Top 10 research priorities for teenage and young adult cancer identified
Date published: Feb 26 2018
Dr Lorna Fern, National Cancer Research Institute Teenage, Young Adult and Germ Cell Clinical Studies Group and Susie Aldiss, University of Surrey discuss the James Lind Alliance teenage and young adult cancer priority setting partnership, a national initiative between young people, parents and professionals.
You can find out more about the James Lind Alliance Priority Setting Partnership process here.
The results from the James Lind Alliance teenage and young adult cancer priority setting partnership, a national initiative between young people, parents and professionals identified “What psychological support package improves psychological well-being, social functioning and mental health during and after treatment?” as the top priority for future research.
We know that young people with cancer have very different physical, psychological and social responses to their diagnoses, with distinct outcomes. Yet this patient group is less likely to be involved in research than children or older adults, which has contributed to a knowledge gap and poorer improvements in outcomes. We are delighted that for the first time ever, the research agenda for young people with cancer has been set with those it affects most, young people, their carers, and the healthcare professionals looking after them.
This has been a long and sometimes arduous process, for us as part of the co-ordinating team, and also for the steering group and funders, but it was definitely worthwhile. The Top 10 reflect the breadth of young people’s experiences; recognising that cancer is not always curable, young people are supported by a wide network and that future research should focus not only on drug trials but encompass a holistic approach to care for this group.
We invited young people who had experienced cancer between the ages of 13 and 24, their families, friends, partners, carers and healthcare professionals to identify the questions about teenage and young adult cancer they would like to see answered by research. Almost 300 respondents, (108 young people, 101 friends and family members and 83 professionals) submitted 855 potential research questions. After a lengthy process involving merging similar questions, searching the literature for questions which were already answered or programs of research which were ongoing; respondents were then asked to prioritise 104 questions, 30 of which were taken to a final face-to-face workshop with young people, parents and professionals. The top 10 were then identified.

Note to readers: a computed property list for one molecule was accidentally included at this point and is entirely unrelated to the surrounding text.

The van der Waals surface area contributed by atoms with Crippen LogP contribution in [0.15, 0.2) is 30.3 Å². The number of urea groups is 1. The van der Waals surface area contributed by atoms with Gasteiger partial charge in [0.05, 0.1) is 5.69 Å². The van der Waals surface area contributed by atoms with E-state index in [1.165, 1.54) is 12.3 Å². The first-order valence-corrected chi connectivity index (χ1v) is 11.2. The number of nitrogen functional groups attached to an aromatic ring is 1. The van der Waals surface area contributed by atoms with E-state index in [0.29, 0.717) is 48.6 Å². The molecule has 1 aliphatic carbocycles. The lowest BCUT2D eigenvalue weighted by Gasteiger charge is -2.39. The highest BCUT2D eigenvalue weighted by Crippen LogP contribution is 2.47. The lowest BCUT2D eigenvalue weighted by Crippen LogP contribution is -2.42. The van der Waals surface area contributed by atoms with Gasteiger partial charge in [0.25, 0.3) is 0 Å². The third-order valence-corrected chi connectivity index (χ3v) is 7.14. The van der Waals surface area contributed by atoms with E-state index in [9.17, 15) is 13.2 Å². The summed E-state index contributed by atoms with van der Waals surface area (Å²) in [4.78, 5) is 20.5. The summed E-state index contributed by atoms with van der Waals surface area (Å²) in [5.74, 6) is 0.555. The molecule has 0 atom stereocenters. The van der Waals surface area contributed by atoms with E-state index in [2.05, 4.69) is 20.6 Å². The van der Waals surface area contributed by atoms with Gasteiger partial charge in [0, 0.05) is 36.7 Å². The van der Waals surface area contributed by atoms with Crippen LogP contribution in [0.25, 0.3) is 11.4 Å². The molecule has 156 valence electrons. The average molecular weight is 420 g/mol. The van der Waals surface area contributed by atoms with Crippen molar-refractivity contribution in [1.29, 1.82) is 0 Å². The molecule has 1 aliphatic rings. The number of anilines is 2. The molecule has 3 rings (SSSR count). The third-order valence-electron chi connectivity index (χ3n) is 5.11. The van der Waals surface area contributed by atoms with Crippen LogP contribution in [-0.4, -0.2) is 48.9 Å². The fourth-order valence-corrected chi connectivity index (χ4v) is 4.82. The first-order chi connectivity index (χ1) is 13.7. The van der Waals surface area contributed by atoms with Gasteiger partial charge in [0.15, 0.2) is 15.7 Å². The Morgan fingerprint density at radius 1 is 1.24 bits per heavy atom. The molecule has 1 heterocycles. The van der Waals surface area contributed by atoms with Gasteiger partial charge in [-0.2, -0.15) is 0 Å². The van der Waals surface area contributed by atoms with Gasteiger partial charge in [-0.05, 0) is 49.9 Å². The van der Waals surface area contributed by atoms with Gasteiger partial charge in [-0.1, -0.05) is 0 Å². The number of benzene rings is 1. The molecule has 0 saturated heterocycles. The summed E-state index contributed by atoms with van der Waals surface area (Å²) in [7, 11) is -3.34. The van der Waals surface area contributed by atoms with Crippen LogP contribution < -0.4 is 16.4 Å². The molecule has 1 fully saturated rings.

Critical to the exercise were the young people on our steering group who stayed with us for the duration of the project and contributed to all parts of the process.
Max Williamson, one of our steering group members who is also a member of the NCRI TYA/G CSG and Consumer Forum, said: “Being part of a wide group of TYA patients at the workshop, it was amazing to see our views reflected in the top 10 questions. I think everyone came into the meeting having a corner to fight for; being in follow up as a patient, and the fact that I’m involved in a lot of clinical trials groups, meant that I wanted to see follow up procedure and access to clinical trials appear on the questions list. But speaking to the clinicians, nurses, health care providers, parents and patients helped me realise just how much we have to do elsewhere in the TYA cancer experience, from GP and primary care awareness to psychological support services. It was inspiring to see the outcome of the JLA philosophy of every voice being heard: everyone left the workshop having been represented in the top 10. I hope now that funders recognise that this top 10 list is the comprehensive set of priorities which we need to focus on if we are to really improve the way we support everyone who, directly or not, experiences TYA cancer.”
The Top 10 were identified as:
1. What psychological support package improves psychological well-being, social functioning and mental health during and after treatment?
2. What interventions, including self-care, can reduce or reverse adverse short and long-term effects of cancer treatment?
3. What are the best strategies to improve access to clinical trials?
4. What GP or young person strategies, such as awareness campaigns and education, improve early diagnosis for young people with suspected cancer?
5. What are the best ways of supporting a young person who has incurable cancer?
6. What are the most effective strategies to ensure that young people who are treated outside of a young person’s Principal Treatment Centre receive appropriate practical and emotional support?
7. What interventions are most effective in supporting young people when returning to education or work?
8. How can parents/carers/siblings/partners be best supported following the death of a young person with cancer?
9. What is the best method of follow-up and timing which causes the least psychological harm, while ensuring relapse/complications are detected early?
10. What targeted treatments are effective and have fewer short and long-term side-effects?
The TYAPSP Co-ordinating team: Susie Aldiss, Dr Lorna A Fern, Dr Bob Phillips, Professor Faith Gibson.